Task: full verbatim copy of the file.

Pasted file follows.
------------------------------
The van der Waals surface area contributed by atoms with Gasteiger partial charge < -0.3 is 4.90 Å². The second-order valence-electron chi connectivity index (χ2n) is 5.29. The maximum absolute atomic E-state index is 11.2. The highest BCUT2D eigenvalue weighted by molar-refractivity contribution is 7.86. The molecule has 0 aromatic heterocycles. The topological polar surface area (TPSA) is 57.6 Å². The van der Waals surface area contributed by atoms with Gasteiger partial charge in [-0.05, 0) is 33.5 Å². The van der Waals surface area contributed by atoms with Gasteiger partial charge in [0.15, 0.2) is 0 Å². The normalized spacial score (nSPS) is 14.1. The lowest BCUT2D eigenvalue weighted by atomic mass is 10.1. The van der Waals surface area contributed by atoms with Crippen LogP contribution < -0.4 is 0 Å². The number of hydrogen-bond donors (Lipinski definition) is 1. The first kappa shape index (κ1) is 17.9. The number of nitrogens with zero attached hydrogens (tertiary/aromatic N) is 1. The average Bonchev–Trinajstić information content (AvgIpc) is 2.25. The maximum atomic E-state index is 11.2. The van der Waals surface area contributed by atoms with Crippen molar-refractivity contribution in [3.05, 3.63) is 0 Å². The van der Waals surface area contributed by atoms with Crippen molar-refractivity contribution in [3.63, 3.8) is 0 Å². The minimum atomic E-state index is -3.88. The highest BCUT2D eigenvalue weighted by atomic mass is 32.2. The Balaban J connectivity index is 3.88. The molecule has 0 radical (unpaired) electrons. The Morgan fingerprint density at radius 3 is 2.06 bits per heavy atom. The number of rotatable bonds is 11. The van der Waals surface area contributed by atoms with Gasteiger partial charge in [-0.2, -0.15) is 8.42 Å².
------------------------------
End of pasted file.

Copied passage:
The van der Waals surface area contributed by atoms with Gasteiger partial charge < -0.3 is 4.90 Å². The second-order valence-electron chi connectivity index (χ2n) is 5.29. The maximum absolute atomic E-state index is 11.2. The highest BCUT2D eigenvalue weighted by molar-refractivity contribution is 7.86. The molecule has 0 aromatic heterocycles. The topological polar surface area (TPSA) is 57.6 Å². The van der Waals surface area contributed by atoms with Gasteiger partial charge in [-0.05, 0) is 33.5 Å². The van der Waals surface area contributed by atoms with Gasteiger partial charge in [0.15, 0.2) is 0 Å². The normalized spacial score (nSPS) is 14.1. The lowest BCUT2D eigenvalue weighted by atomic mass is 10.1. The van der Waals surface area contributed by atoms with Crippen LogP contribution < -0.4 is 0 Å². The number of hydrogen-bond donors (Lipinski definition) is 1. The first kappa shape index (κ1) is 17.9. The number of nitrogens with zero attached hydrogens (tertiary/aromatic N) is 1. The average Bonchev–Trinajstić information content (AvgIpc) is 2.25. The maximum atomic E-state index is 11.2. The van der Waals surface area contributed by atoms with Crippen molar-refractivity contribution in [3.05, 3.63) is 0 Å². The van der Waals surface area contributed by atoms with Crippen molar-refractivity contribution in [3.63, 3.8) is 0 Å². The minimum atomic E-state index is -3.88. The highest BCUT2D eigenvalue weighted by atomic mass is 32.2. The Balaban J connectivity index is 3.88. The molecule has 0 radical (unpaired) electrons. The Morgan fingerprint density at radius 3 is 2.06 bits per heavy atom. The number of rotatable bonds is 11. The van der Waals surface area contributed by atoms with Gasteiger partial charge in [-0.2, -0.15) is 8.42 Å².